Fact checkers brand Tory Susan Hall's pay-per-mile claim 'deceptive'

Mayoral rivals Sadiq Khan and Susan Hall (ES Composite)
Mayoral rivals Sadiq Khan and Susan Hall (ES Composite)

Fact-checking campaigners have criticised Conservative mayoral candidate Susan Hall’s campaign as “deceptive” for a leaflet saying Sadiq Khan will bring in a pay-per-mile system for drivers.

Images of the leaflet, which claims the mayor wants to bring in “another tax on drivers”, were published online by Full Fact.

They said: “We’re concerned about these leaflets from the Conservative Party that some of our supporters are receiving through their doors. Deceptive campaign practices can mislead the public during elections - and that’s not on.”

The concept of charging people based on the distance they drive was mentioned in Mr Khan’s 2018 transport strategy, in which it is suggested as a potential replacement for existing schemes like the Ultra low emission zone (Ulez).

The mayor has repeatedly said he will not bring in such a scheme and last September insisted it would not be part of his mayoralty.

“As long as I am mayor, we’re not going to have pay-per-mile,” he told the London Assembly at a Mayor’s Question Time session.

A spokesperson for Ms Hall’s campaign said: “Sadiq Khan told us he had no plans to expand Ulez at the last election, then did it a few months later.

“Now after he spends £150m on the technology for pay-per-mile, he expects us to believe he won't bring it in? He is treating Londoners like fools. Susan is listening to Londoners, which is why she will scrap Sadiq Khan's Ulez expansion and pay-per-mile plans on day one of her Mayoralty.”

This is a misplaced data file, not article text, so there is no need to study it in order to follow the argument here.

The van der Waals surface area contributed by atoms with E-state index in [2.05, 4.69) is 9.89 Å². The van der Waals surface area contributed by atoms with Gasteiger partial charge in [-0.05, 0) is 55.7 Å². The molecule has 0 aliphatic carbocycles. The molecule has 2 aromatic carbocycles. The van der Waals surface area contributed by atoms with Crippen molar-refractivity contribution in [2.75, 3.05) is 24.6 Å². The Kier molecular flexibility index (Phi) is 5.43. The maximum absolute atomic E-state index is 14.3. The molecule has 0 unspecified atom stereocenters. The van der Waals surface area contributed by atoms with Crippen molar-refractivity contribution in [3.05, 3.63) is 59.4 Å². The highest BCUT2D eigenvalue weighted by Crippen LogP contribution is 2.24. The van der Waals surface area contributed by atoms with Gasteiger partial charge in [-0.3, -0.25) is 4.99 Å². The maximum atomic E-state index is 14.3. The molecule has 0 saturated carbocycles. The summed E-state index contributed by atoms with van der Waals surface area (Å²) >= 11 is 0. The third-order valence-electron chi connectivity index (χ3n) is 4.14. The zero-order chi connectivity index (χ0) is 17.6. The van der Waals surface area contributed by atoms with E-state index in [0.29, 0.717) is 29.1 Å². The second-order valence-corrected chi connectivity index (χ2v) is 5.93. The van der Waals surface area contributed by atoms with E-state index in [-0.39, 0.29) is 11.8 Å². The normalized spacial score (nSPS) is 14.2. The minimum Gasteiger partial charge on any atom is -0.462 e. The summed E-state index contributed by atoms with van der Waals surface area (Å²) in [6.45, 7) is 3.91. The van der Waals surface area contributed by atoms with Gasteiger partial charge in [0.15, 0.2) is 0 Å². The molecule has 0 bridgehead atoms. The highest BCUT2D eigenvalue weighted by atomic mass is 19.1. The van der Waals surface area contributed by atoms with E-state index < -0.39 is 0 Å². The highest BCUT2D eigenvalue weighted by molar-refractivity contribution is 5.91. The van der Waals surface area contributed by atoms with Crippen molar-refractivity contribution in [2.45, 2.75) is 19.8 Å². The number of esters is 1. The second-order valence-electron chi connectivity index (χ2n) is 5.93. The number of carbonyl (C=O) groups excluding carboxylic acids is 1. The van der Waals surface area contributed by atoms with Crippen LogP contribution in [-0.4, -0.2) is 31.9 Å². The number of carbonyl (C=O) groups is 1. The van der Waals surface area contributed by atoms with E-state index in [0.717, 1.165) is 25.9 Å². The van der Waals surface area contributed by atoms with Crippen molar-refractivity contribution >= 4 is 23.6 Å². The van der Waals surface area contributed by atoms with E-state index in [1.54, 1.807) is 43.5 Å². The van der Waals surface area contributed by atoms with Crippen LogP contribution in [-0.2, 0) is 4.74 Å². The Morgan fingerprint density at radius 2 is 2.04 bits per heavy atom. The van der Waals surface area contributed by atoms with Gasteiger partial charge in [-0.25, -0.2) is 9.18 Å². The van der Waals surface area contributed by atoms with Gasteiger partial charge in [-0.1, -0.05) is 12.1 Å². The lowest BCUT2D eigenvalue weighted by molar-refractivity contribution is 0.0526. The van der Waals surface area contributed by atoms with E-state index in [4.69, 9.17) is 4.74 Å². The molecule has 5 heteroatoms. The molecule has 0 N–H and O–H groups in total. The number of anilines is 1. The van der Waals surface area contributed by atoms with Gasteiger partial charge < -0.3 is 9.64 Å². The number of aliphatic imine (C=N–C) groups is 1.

It comes after Ms Hall was criticised for posting an image on her social media channels depicting a Ulez roadside sign alongside an apparently photoshopped sign warning of a supposed ‘Pay-Per-Mile’ zone.

London Labour said: “This sign does not and will never exist. Sadiq has been clear — ruling out Pay Per Mile categorically while he is mayor. This is a photoshopped image and is a lie.”

Mr Khan remains on course to become the first London mayor to win three successive terms of office according to polls ahead of election day on May 2.

A poll published last week found the Labour mayor is backed by 44 per cent of respondents with his Tory rival on 26 per cent.